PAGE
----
A guide to help you become a better student of the resophonic guitar

Tuesday, August 7, 2012

Scales- Part 1

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The good news about Bluegrass and Dobro is that they do not require an extensive amount of musical theory to understand and appreciate them. But we all know that some notes go together better than others, and it is a basic understanding of the underlying music theory that will let you predict and find these combinations.

The most basic of these principles is understanding scales.

Types of Scales

There are all kinds of scales and modes, but in Bluegrass, we rely almost exclusively on four:
  • Chromatic scale
  • Major scale
  • Minor scale
  • Blues scale

These scales apply to all types of music and all instruments, but I will discuss them in the special context of the Dobro.

This section will cover the chromatic scale and the major scales. Part 2 will cover the minor scales and the blues scale.

Chromatic Scale

The chromatic scale is the complete inventory of all the notes you have at your disposal. It is your toolbox from which all other scales and chords are made; therefore, you need to know it so you know what you have to make music with.

Notice, I said "it." There is only one--hooray! That makes sense, since it contains all the notes there are, how could there be more than one?

In Bluegrass, as in all Western music, notes are arranged in what we call half steps. Physically, every fret on a guitar, mandolin, or banjo is a half step. So to play the chromatic scale, just start on an open string and start going up the fret board one fret at a time.

Let's look at the chromatic scale starting on G.

If you pluck the 3rd string on the Dobro, here is the chromatic scale.

Fret  Note
0     G
1     G#
2     A
3     A#
4     B
5     C
6     C#
7     D
8     D#
9     E
10    F
11    F#
12    G

Notice that notes are named with the letters A through G. The # symbol means "half step above." One interesting thing is that most letters have a half step between them and the next higher letter with the exception of B and E. B goes directly to C and E goes directly to F. Don't ask me why because I don't know--most importantly, I don't need to know in order to make good musical decisions.

Major Scale

If you ever heard someone sing the scale, as in "do-re-mi-fa-sol-la-ti-do," they were singing the major scale. We talk about a major scale as being in some key, and the key is the name of the note we start on (often called the root). Regardless of where they start, all major scales have the same pattern:
Two wholes and a half, three wholes and a half.

In other words, a major scale starts on a note, then goes up a whole step (two half-steps) then another whole step, then a half step, whole step, whole step, whole step, and lastly, a half step.

Here is the scale of G Major, compare the steps with the chromatic scale above:

So we start on G and go two half steps (G# and A) and that leaves us on A. Take another two half steps (A# and B) and that lands us on B. Now take a single half step and that takes us to C. (Remember this is one of the two exceptions and there is just a half step between B and C.) The next three whole steps land us on D, E, and F# respectively. Then the last half step is from F# to G. If you started on the 3rd string open, you should have ended on the 12th fret.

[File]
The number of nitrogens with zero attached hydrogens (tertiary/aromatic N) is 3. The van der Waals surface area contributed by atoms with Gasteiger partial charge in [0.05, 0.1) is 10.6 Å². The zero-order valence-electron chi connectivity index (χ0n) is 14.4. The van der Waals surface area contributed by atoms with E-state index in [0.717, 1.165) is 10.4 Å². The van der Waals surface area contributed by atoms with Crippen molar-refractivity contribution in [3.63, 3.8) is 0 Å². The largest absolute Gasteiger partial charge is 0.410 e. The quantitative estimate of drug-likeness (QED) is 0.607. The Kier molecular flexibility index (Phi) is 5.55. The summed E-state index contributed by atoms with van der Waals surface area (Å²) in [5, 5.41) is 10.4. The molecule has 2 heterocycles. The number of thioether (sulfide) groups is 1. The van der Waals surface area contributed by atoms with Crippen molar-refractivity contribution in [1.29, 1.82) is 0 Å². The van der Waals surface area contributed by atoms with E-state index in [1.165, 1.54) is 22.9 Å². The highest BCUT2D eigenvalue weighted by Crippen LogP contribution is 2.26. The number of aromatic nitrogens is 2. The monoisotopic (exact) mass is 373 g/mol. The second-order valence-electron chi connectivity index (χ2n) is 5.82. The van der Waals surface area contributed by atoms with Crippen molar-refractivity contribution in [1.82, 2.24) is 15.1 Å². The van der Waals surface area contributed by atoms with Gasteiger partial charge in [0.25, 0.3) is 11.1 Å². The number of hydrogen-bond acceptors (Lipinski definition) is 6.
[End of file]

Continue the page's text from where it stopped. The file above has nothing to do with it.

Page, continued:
I have included a set of scale exercises in G that shows the various ways you can achieve this basic sequence for G.

The same pattern (two wholes and a half, three wholes and a half) can be applied to any note in the chromatic scale as a starting point. That could be a lot of scales, but most bluegrass songs will be in the key of G, C, D, or A.

Here are those scales; look at the chromatic scale above to verify that they all follow the same pattern:
C Major: C-D-E-F-G-A-B-C
G Major: G-A-B-C-D-E-F#-G
D Major: D-E-F#-G-A-B-C#-D
A Major: A-B-C#-D-E-F#-G#-A

Notice that in this order of the keys, each one adds a sharp, while keeping all the previous sharps. C--no sharps; G--one sharp: F#; D--two sharps: the F# and now a C#; A--three sharps: the F# and C# and now a G#. Notice that the extra sharp that gets added is the 7th note in the scale, which is always a half step below the 8th note. (Remember the simple phrase Country Gentlemen Don't Argue to recall this order of the keys.)

It is useful to know the notes in each of these major scales for two reasons:
  • Most of the melody notes in a bluegrass song will be based on the notes of the scale. Knowing the notes of the scale in the key you are playing will help you predict where a song is going and will help you define a break (solo) for when someone yells "Dobro" in the jam.
  • The notes of a scale combine in a special way that defines the most used and useful chords in that key (more on that when we talk about chords).
In Part 2 I will talk about the minor scales and the blues scale.

1 comment:

  1. You have great info here, for a seat of the pants Dobro guy like me. One problem: while black background with white letters does fine on the small screen, it empties my printer toner cartridge hen trying for a hard copy. No easy way to reverse colors seems to work very well that I can see. Any offers of you printing all the Dobro stuff for a few bucks plus postage?

    Or a file with just printer friendly, white background and black characters?Davidcoleman554@embarqmail.com